The lives and routines have changed dramatically for everyone in these unprecedented times, with anxiety rising significantly – especially for children. These anxieties present themselves in many different ways including difficulties around bedtime and getting to sleep.
We have put together some helpful tips and ideas to help bedtime to become easier and calmer for all.
Keeping a consistent bedtime
Children are creatures of routine. If they don’t know when bedtime may be from day to day, their anxiety can naturally build. This may display itself as bedtime refusal, erraticness, tearryness or aggression.
Routine is especially important at this time. Keeping a loose structure to each day will help keep things organised and lead up to a set pattern and time for bedtime.
Avoid sugary treats
Avoiding sugary treats at least 2 hours before bed is ideal, as sugar and processed sweet foods will cause an initial burst in energy followed by a slump in both energy and mood. This may make it harder to go to bed if they are feeling low.
A warm bath is a great pre-bedtime routine. The use of essential oils and Epsom salts can help relax muscles and calm the body. Try not to make bath time too exciting with lots of play. Instead make it a calming environment for the body and mind.
At some point during the day – perhaps after dinner – the whole family can reflect on their day, discussing both what went well and what could have been better for each person. Remember we all have things that could have gone better. It’s important that our children see where our challenges are too, it will help model resilience and regulation tools.
Often anxious children feel like they need to know the exact plan of the day before they can relax. Write the plan down with them so they can see it and process it and understand how each day will be organised.
The child’s bedroom
A child’s bedroom needs to be a relaxing environment at bedtime, with toys put away wherever possible so they are not becoming overstimulated. Limiting light in the room will help encourage sleep. If your child is happy in the dark, avoid any lights at all. If they do need a light to feel safe, try to keep it to a small night light or hall light. There are many projectors that are calming, such as star constellations and rainbows – they provide light and something relaxing to look at. Our bodies need darkness to send us to sleep. If the child is an early riser, a black out blind on their bedroom window might help them stay asleep for a little longer. Monitor the temperature of their room/the house. Feeling too hot or too cold can cause restlessness and an inability to switch off.
Avoid screens at bedtime
The blue light behind all tablets, TVs and laptop screens tricks our brain into thinking it’s daylight and can actually keep us awake. Avoid scary TV shows, including the news or videos, or stories that may add to your child’s fears. Try instead getting your child to do some quiet reading or listen to a story or audiobook. BorrowBox the free library app, has 100s of audiobooks to choose from. If stories are not an option, listening to calm quiet music with no lyrics may help them drift off. There are many apps that have sounds you can have your child listen to as background noise to help them drift off to sleep including nature sounds and soothing music. Others have sleep scripts as part of the app as well. Try out a few and see what works best for your child.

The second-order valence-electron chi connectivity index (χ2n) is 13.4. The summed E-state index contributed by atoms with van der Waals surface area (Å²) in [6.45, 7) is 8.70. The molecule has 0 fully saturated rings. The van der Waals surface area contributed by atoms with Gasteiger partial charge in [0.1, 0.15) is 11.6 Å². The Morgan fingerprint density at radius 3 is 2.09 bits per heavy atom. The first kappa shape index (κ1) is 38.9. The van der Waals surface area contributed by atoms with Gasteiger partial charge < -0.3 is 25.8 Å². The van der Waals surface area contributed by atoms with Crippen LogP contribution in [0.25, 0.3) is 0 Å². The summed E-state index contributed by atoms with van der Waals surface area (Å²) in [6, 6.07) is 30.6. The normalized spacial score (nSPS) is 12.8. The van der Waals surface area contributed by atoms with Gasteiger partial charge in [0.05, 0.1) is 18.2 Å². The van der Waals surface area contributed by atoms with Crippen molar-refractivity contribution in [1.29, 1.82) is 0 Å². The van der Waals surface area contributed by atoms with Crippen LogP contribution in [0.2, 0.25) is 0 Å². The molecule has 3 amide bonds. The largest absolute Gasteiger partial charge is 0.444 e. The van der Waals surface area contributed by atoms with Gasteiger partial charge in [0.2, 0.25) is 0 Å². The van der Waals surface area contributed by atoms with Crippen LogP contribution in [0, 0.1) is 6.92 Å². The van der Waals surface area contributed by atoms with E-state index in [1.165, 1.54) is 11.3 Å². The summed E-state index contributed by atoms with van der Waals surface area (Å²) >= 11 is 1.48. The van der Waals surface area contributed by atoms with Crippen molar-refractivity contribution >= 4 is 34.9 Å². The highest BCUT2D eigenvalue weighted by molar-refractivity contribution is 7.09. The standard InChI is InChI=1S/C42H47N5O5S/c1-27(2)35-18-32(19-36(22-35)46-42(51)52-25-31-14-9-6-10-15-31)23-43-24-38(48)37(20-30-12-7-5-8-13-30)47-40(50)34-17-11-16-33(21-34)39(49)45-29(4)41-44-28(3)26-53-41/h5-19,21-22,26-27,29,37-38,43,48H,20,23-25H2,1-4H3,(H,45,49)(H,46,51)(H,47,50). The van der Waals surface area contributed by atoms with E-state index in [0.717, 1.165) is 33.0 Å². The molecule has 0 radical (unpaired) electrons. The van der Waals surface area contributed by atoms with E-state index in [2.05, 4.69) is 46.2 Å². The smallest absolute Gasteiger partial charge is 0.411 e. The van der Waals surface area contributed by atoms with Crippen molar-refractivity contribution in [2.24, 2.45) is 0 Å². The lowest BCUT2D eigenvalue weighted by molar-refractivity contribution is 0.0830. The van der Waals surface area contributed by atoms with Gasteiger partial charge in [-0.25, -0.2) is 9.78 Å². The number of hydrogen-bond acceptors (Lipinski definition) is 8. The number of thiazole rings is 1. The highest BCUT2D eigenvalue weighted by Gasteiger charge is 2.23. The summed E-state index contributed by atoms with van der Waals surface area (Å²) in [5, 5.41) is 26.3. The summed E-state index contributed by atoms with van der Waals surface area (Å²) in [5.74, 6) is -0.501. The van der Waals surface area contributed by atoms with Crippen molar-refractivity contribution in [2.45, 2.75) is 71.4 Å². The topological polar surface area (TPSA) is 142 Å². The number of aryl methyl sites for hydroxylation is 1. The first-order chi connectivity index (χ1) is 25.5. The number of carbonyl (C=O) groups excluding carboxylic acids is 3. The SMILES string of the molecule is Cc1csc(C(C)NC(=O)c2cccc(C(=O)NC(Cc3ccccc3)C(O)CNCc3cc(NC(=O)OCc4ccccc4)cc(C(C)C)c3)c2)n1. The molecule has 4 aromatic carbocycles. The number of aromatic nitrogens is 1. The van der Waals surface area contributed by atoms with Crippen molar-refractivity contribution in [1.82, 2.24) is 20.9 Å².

Many adults and children that suffer with anxiety benefit from deep pressure therapy. There are many ways you can offer this to your child at bedtime to help relieve anxiety and relax their body. Your pet dog could lie on them for a few minutes or you could tuck them in tight, almost swaddling them like a baby. You may already have a weighted blanket, these are blankets specially weighted with glass beads that provide exactly the right amount of pressure to relieve anxiety.
Being physically active during the day can help children go to sleep so they feel naturally tired by bedtime.
If your child wakes up during the night and can’t go back to sleep because they are worried, go and reassure them that they are safe . If they leave their room and come into yours, take them back to their room and put them back into bed. Tell them again that they are safe.
Progressive Muscle Relaxation
PMR is a systematic way of going through all your muscle groups to tense and relax the muscles. Get your child to lie down with their eyes closed and then ask them to tighten and relax all of the muscles of their body, one after the other, starting at the top of their body and going all the way down to their feet. Some children find it helps to do these muscle exercises whilst thinking about their favourite relaxing place.
If your child struggles to separate from you, try a transitional object such as a teddy or an item of your clothing. This is a special item that helps your child feel comforted. It helps them feel like a part of you is still present even when you’re not there.
Certain yoga poses are helpful for calming your body down and getting ready for rest at night. Try getting your child to lay down on their back with their legs perpendicular up against a wall. Have them put their arms out to their sides. Encourage them to do some deep breathing as they lay like this. If it’s possible, have them do this pose in their bed, so it’s easier to transition them to laying in bed for sleep. Bedtimes can be incredibly challenging for parents when our children are not settling, it is important to remember to try to stay outwardly calm ourselves as challenging as that may be throughout the routines. Children mirror our behaviour, if we are calm it helps them to be calm and relaxed and have a peaceful night’s sleep.